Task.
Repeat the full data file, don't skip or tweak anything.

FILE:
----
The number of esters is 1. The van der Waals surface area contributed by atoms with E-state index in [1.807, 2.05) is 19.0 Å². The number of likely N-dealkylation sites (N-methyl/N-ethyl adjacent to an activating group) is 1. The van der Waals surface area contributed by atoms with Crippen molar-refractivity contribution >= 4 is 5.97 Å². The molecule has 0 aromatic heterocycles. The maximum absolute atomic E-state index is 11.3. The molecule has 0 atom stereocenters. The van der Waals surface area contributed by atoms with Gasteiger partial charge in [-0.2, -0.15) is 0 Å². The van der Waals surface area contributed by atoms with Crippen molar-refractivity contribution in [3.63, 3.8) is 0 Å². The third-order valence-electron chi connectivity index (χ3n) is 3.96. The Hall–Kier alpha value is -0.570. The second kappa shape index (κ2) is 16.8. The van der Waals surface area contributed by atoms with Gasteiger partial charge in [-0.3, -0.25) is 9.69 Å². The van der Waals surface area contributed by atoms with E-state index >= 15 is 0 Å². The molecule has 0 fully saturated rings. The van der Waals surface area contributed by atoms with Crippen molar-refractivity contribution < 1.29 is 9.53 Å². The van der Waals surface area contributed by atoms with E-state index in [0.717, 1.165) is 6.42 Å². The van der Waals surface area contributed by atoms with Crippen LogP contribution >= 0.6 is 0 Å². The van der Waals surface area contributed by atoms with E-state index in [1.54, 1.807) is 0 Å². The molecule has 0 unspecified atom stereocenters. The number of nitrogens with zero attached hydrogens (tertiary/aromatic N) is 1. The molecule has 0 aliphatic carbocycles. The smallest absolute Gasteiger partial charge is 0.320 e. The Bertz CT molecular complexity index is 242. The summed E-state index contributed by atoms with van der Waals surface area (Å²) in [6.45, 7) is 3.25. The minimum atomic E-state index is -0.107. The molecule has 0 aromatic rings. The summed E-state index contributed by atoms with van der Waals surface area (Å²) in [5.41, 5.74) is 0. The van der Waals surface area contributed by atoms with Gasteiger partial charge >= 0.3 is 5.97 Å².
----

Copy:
The number of esters is 1. The van der Waals surface area contributed by atoms with E-state index in [1.807, 2.05) is 19.0 Å². The number of likely N-dealkylation sites (N-methyl/N-ethyl adjacent to an activating group) is 1. The van der Waals surface area contributed by atoms with Crippen molar-refractivity contribution >= 4 is 5.97 Å². The molecule has 0 aromatic heterocycles. The maximum absolute atomic E-state index is 11.3. The molecule has 0 atom stereocenters. The van der Waals surface area contributed by atoms with Gasteiger partial charge in [-0.2, -0.15) is 0 Å². The van der Waals surface area contributed by atoms with Crippen molar-refractivity contribution in [3.63, 3.8) is 0 Å². The third-order valence-electron chi connectivity index (χ3n) is 3.96. The Hall–Kier alpha value is -0.570. The second kappa shape index (κ2) is 16.8. The van der Waals surface area contributed by atoms with Gasteiger partial charge in [-0.3, -0.25) is 9.69 Å². The van der Waals surface area contributed by atoms with E-state index >= 15 is 0 Å². The molecule has 0 fully saturated rings. The van der Waals surface area contributed by atoms with Crippen molar-refractivity contribution < 1.29 is 9.53 Å². The van der Waals surface area contributed by atoms with E-state index in [0.717, 1.165) is 6.42 Å². The van der Waals surface area contributed by atoms with Crippen LogP contribution >= 0.6 is 0 Å². The van der Waals surface area contributed by atoms with E-state index in [1.54, 1.807) is 0 Å². The molecule has 0 unspecified atom stereocenters. The number of nitrogens with zero attached hydrogens (tertiary/aromatic N) is 1. The molecule has 0 aliphatic carbocycles. The smallest absolute Gasteiger partial charge is 0.320 e. The Bertz CT molecular complexity index is 242. The summed E-state index contributed by atoms with van der Waals surface area (Å²) in [6.45, 7) is 3.25. The minimum atomic E-state index is -0.107. The molecule has 0 aromatic rings. The summed E-state index contributed by atoms with van der Waals surface area (Å²) in [5.41, 5.74) is 0. The van der Waals surface area contributed by atoms with Gasteiger partial charge >= 0.3 is 5.97 Å².